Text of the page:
Iraq on Friday extended the deadline for amnesty offered to army deserters, while foes of Saddam Hussein said mustard gas and warplanes have been used to quell anti-government uprisings.

A Shiite Iraqi opposition figure, Jawad al-Maliki of the ad-Dawa party, on Friday accused Saddam of using mustard gas, helicopter gunships and heavy artillery to crush uprisings.Meanwhile, Middle East Watch, a human rights advocate group based in New York, warned Friday of a possible massacre of Iraqi civilians by Saddam Hussein's loyal troops and of Kuwait's reprisal measures against Palestinians.

In other gulf-related developments:

- The United States may leave combat aircraft permanently based in Saudi Arabia or other Persian Gulf nations, the Air Force's top civilian official said Friday.

Donald Rice, the Air Force secretary, said no decisions had been made but that he believed a limited U.S. air presence "might make sense" as part of a new security arrangement for the gulf states.

- Dozens of Western journalists and technicians expelled on short-notice from Iraq arrived in Jordan on Friday in a convoy of vehicles.

The expulsion of the approximately 70 Westerners from Iraq coincided with Baghdad's acknowledgement it held 40 journalists and two American servicemen.

The International Committee of the Red Cross said authorities in Bagdhad had handed over the 40 journalists and two POWs, and they are expected to leave Iraq on Saturday.

- After a war in which American technology crippled a country but also killed 23 of its own troops, the Army has set up a special center to develop ways to eliminate such deadly "friendly fire."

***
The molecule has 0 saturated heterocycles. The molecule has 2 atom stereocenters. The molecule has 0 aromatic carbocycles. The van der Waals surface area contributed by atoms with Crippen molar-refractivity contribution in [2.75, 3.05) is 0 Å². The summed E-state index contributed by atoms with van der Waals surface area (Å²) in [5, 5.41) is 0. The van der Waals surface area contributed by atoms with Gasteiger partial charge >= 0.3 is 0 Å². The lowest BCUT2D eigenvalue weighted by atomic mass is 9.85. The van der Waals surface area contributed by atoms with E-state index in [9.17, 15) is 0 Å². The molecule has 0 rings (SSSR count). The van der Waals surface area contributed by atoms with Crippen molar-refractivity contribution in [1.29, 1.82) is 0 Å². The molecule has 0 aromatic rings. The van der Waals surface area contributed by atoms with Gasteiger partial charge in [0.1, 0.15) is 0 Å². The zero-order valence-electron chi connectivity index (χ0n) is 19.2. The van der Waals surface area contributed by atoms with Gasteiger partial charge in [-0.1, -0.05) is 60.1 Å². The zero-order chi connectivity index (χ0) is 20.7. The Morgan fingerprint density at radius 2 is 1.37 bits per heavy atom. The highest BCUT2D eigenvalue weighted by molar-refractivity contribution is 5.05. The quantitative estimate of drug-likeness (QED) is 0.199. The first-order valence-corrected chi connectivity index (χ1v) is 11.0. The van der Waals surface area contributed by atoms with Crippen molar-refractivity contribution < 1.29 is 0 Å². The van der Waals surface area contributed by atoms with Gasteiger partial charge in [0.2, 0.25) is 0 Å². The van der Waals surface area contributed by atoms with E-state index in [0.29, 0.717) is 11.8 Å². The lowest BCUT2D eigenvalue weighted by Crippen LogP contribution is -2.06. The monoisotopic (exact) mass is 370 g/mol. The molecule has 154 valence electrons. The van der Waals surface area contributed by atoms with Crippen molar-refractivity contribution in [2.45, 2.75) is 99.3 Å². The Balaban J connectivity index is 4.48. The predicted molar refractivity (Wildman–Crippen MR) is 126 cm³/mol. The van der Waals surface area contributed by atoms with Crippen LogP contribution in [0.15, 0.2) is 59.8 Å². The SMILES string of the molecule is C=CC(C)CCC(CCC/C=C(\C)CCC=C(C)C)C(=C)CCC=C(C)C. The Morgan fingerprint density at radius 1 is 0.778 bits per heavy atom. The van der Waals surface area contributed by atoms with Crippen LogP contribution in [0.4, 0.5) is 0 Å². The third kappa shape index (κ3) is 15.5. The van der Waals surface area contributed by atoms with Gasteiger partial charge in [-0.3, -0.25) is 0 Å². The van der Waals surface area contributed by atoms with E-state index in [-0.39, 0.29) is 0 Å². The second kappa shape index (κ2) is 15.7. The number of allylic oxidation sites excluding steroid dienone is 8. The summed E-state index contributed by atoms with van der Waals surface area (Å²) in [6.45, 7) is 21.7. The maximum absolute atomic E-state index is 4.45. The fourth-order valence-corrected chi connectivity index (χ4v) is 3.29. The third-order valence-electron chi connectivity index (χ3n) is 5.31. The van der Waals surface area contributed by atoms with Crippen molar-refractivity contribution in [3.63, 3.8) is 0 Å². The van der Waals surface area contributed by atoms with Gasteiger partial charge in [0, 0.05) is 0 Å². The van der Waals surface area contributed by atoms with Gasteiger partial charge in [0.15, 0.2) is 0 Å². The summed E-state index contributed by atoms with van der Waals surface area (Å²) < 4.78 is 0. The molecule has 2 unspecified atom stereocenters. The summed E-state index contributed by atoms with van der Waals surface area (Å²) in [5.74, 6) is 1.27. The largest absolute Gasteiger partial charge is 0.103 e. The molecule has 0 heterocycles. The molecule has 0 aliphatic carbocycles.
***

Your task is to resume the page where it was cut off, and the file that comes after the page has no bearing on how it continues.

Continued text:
- The Pentagon said Friday that Germany has told coalition forces it will send minesweepers to the Persian Gulf to help get rid of Iraqi mines in Kuwaiti waters. The United States asked Germany to provide the assistance.

- In a backhanded slap at Democrats, the White House on Friday said President Bush was showing "admirable restraint" by promising not to make a political issue out of the Persian Gulf war and lawmakers who opposed it.

"To the Democrats who want to try to speak out on this issue, I think there is a question to ask them, and that is: If we had lost this war and we had had 20,000 casualties, would they have withheld any criticism of us?" White House press secretary Marlin Fitzwater said.

- President Bush on Friday ordered that federal workers who left their jobs to serve in the Persian Gulf war be given five-day vacations and that other returning veterans be given priority for government jobs.

Bush also said that those who qualified for retirement from their civilian government jobs while in the gulf can retire without returning to work at their civilian jobs.